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Discussion Starter #4
That elcan 1.5-6x with the throw lever looks like a fine piece of work. A bit on the expensive side, but something i will keep in mind during my optics search over the next few weeks.
 

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Yes, it looks like they've gone up a couple hundred bucks since I bought mine. I've shot the ACOG TA31 Rifle Combat Optic and the Elcan 1-4x on the M4, and if the Marine Corps gave me the choice, I'd take the Elcan in a heartbeat. There are some complaints on the internet about the Elcan zero changing between magnifications, but based on things the complainers have said, I believe that the issue is with the shooter not understanding ballistics or not understanding how to set things up correctly. I've had no issues with mine, and wouldn't hesitate to bet my life on it. I really like it for shooting on the move. The field of view at 1X is HUGE, and with both eyes open, it's like just having a red dot in front of your eyeball where the bullets are going to go. Almost no loss of peripheral vision/ situational awareness.
 

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In my humble I think id go with a 2.5x10 of your flavor. The 2.5 would be a little much on the low side but I think the 10 would more then make up for it. Iv shot out to 850 with my 3x9 swfa ss and more power would have been helpful. But one more manufacture you might be interested in is March but they are spendy so good luck.
 

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Check out the ELCAN Specter DR 1.5-6X. It uses a throw lever that makes a quick switch from 1.5 to 6x, no in between. I believe the 1.5-6X can be found with a reticle ballistically matched to the NATO 7.62mm round. It's right about the 2K mark. I have the 1-4X model, and the more I use it, the more I believe that ELCAN designed something really special. If you want a book on why I think it's the best thing going, shoot me a PM and I'll start working on it.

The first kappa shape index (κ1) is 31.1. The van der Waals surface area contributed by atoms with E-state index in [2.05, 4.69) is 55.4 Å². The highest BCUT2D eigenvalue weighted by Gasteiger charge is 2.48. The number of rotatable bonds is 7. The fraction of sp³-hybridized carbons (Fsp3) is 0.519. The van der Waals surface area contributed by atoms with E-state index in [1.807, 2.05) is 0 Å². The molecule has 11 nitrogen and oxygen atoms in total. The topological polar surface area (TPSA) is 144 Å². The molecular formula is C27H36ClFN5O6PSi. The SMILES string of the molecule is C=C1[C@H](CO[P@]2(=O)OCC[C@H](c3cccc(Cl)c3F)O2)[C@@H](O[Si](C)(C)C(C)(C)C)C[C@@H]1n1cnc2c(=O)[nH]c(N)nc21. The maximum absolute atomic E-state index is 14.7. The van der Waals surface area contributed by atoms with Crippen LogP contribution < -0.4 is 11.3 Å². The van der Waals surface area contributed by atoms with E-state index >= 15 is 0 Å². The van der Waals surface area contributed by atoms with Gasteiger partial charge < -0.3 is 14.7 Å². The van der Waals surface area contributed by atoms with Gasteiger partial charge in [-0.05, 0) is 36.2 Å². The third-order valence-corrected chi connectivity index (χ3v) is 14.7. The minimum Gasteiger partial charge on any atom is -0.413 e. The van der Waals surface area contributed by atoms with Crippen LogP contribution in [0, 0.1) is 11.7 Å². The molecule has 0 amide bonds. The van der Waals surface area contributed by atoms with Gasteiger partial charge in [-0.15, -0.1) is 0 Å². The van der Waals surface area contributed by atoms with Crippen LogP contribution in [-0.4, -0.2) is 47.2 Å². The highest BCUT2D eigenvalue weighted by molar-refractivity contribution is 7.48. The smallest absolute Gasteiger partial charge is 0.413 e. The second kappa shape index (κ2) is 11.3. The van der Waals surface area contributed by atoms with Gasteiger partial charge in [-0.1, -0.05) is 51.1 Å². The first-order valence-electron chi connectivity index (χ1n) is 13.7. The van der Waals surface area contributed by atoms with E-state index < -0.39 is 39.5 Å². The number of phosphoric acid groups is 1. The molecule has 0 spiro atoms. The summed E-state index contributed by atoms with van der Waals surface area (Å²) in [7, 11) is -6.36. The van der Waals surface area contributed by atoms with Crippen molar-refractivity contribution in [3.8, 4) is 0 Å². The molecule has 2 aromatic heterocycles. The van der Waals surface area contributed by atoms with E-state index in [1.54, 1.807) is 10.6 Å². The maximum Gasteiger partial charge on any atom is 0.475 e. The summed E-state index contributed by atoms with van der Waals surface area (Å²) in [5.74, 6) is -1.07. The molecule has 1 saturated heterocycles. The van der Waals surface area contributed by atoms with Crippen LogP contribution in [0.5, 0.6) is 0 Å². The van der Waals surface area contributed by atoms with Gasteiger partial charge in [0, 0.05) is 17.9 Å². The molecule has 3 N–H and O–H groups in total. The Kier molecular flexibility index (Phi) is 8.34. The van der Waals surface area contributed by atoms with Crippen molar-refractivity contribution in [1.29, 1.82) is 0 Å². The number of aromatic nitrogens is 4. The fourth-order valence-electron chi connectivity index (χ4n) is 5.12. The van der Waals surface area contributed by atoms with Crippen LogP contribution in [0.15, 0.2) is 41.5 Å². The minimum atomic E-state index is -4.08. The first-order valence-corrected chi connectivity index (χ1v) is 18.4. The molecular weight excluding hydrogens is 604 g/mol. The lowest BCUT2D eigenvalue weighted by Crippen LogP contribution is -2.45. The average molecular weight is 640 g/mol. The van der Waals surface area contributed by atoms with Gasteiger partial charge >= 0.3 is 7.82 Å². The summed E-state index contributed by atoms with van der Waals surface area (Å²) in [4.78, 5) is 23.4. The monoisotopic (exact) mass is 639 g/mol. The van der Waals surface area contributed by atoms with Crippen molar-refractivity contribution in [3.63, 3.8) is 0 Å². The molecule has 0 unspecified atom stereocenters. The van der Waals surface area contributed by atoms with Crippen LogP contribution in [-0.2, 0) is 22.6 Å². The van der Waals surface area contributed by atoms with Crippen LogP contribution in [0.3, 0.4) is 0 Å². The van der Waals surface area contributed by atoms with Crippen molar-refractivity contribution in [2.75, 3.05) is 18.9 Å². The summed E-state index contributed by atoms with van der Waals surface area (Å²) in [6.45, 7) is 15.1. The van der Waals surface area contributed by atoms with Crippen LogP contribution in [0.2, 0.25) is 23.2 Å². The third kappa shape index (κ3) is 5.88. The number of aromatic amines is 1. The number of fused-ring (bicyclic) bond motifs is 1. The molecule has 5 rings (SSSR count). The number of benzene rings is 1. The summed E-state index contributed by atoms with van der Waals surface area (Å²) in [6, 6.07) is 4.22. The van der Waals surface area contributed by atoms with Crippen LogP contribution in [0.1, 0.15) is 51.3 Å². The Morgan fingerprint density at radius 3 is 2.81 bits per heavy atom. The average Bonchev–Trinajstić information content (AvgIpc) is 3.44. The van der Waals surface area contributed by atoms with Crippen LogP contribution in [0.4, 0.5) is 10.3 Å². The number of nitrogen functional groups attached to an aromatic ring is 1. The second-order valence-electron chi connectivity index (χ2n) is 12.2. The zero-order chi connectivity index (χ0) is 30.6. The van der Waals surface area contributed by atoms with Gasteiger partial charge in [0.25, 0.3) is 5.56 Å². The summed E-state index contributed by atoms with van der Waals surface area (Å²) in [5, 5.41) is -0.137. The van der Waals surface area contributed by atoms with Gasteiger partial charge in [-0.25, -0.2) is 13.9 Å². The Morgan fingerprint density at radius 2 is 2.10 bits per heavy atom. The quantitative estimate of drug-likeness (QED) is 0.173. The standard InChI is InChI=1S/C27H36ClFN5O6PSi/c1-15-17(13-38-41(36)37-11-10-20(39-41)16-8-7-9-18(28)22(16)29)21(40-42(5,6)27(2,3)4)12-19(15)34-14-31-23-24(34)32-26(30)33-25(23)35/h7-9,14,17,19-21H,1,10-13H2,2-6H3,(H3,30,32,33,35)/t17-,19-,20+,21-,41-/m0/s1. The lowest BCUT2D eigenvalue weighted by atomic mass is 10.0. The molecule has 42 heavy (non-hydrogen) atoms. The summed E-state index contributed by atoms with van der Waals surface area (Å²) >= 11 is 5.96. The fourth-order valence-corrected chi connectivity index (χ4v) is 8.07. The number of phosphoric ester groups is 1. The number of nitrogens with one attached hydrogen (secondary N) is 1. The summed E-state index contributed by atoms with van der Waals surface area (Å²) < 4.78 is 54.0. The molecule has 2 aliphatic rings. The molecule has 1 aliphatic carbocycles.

In short:
1. ergonomically it's very easy to switch from low to high mag- i.e. easy to go from a CQB pop-up threat magnification to a "I've got a an extra second to make a long range shot" higher mag setting with your left thumb. How often do people use the intermediate magnifications on their scopes? How much time does the switch between powers take on a conventional scope?

2. Second Focal Plane Etched reticle: Reticle doesn't cover too much of the target at high mag, but is big enough to see at low mag (1.5 MOA dot at 4x on mine, 6 MOA at 1x)

3. Reticle ballistically matched to your (likely) load/rifle combo. Graduated for 100, 300, 400, 500, 600, meters with open circle holdovers for 700, 800, 900, and 1000 meters. Open circles intended for MG use. Stadia lines equate to shoulder width of average person (in high mag) at the respective distances. Bottom left has a ranging portion for waist to head distance for average humans at respective distances.

4. Reticle visible without batteries (etched glass). Choice of Center dot or Full reticle (no center) illumination. The no center illum on full reticle is great because it doesn't wash out/cover target in low light conditions.

5. User selectable illum intensity. No problem shooting from a dark location into a bright location. This could be an issue with an auto intensity adjustment or tritium illuminated sight with fiber optic because the dark environment fools the sensor into dimming or doesn't provide enough light to the fiber optic. Not an issue with the Elcan, as mentioned. Illum goes from very dim to really, really bright.

6. As rugged as an ACOG.

7. Debatable, but I consider it a strength: Battery powered. I don't have to send it in for servicing like I would for tritium when it dims. Etched reticle still works in day light without a battery.
How is the glass? It seems really nice, and I am figuring out which scopes I want to get, in which order, for some things, so I am definitely interested. The scope seems nice, but is the glass really clear like USO or NF?
 

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I think 2.5x will be better then you think it will be for quick shots. I have a fixed 3x on my ar and i find things are either point and shoot close, both dyes open close, or stop and control breathing distance.